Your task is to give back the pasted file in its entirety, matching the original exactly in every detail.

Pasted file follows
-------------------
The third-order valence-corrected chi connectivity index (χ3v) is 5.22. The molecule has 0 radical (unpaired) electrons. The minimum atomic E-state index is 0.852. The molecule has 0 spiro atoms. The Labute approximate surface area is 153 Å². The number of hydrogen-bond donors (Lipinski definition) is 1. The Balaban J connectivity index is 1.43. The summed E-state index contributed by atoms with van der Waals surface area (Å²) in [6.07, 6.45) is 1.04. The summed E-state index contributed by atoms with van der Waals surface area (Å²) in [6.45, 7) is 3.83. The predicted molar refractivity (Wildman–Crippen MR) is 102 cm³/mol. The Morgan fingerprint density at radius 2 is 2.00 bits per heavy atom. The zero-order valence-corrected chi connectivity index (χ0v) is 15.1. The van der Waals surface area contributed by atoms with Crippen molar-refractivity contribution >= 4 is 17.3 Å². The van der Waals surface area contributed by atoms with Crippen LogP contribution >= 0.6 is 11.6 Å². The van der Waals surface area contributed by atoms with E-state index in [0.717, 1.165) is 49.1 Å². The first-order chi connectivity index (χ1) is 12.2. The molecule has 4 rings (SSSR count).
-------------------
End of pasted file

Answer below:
The third-order valence-corrected chi connectivity index (χ3v) is 5.22. The molecule has 0 radical (unpaired) electrons. The minimum atomic E-state index is 0.852. The molecule has 0 spiro atoms. The Labute approximate surface area is 153 Å². The number of hydrogen-bond donors (Lipinski definition) is 1. The Balaban J connectivity index is 1.43. The summed E-state index contributed by atoms with van der Waals surface area (Å²) in [6.07, 6.45) is 1.04. The summed E-state index contributed by atoms with van der Waals surface area (Å²) in [6.45, 7) is 3.83. The predicted molar refractivity (Wildman–Crippen MR) is 102 cm³/mol. The Morgan fingerprint density at radius 2 is 2.00 bits per heavy atom. The zero-order valence-corrected chi connectivity index (χ0v) is 15.1. The van der Waals surface area contributed by atoms with Crippen molar-refractivity contribution >= 4 is 17.3 Å². The van der Waals surface area contributed by atoms with Crippen LogP contribution >= 0.6 is 11.6 Å². The van der Waals surface area contributed by atoms with E-state index in [0.717, 1.165) is 49.1 Å². The first-order chi connectivity index (χ1) is 12.2. The molecule has 4 rings (SSSR count).